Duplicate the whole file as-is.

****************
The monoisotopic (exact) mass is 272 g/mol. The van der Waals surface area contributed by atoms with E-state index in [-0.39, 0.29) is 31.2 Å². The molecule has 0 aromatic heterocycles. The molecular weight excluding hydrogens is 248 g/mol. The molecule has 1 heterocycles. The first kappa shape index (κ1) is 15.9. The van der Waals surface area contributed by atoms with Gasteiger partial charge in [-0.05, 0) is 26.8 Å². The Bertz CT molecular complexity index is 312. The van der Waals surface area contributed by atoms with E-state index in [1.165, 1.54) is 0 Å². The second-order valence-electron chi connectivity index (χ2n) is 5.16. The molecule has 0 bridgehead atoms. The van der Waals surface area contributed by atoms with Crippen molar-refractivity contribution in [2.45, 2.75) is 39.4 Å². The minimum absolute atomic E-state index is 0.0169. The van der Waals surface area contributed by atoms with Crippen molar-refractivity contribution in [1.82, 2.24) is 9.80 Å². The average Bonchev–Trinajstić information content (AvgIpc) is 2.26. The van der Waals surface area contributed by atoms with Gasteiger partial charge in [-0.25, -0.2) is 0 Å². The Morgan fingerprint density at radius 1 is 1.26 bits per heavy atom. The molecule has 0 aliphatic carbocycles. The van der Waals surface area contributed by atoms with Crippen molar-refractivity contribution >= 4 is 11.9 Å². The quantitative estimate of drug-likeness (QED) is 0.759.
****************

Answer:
The monoisotopic (exact) mass is 272 g/mol. The van der Waals surface area contributed by atoms with E-state index in [-0.39, 0.29) is 31.2 Å². The molecule has 0 aromatic heterocycles. The molecular weight excluding hydrogens is 248 g/mol. The molecule has 1 heterocycles. The first kappa shape index (κ1) is 15.9. The van der Waals surface area contributed by atoms with Gasteiger partial charge in [-0.05, 0) is 26.8 Å². The Bertz CT molecular complexity index is 312. The van der Waals surface area contributed by atoms with E-state index in [1.165, 1.54) is 0 Å². The second-order valence-electron chi connectivity index (χ2n) is 5.16. The molecule has 0 bridgehead atoms. The van der Waals surface area contributed by atoms with Crippen molar-refractivity contribution in [2.45, 2.75) is 39.4 Å². The minimum absolute atomic E-state index is 0.0169. The van der Waals surface area contributed by atoms with Crippen molar-refractivity contribution in [1.82, 2.24) is 9.80 Å². The average Bonchev–Trinajstić information content (AvgIpc) is 2.26. The van der Waals surface area contributed by atoms with Gasteiger partial charge in [-0.25, -0.2) is 0 Å². The Morgan fingerprint density at radius 1 is 1.26 bits per heavy atom. The molecule has 0 aliphatic carbocycles. The van der Waals surface area contributed by atoms with Crippen molar-refractivity contribution >= 4 is 11.9 Å². The quantitative estimate of drug-likeness (QED) is 0.759.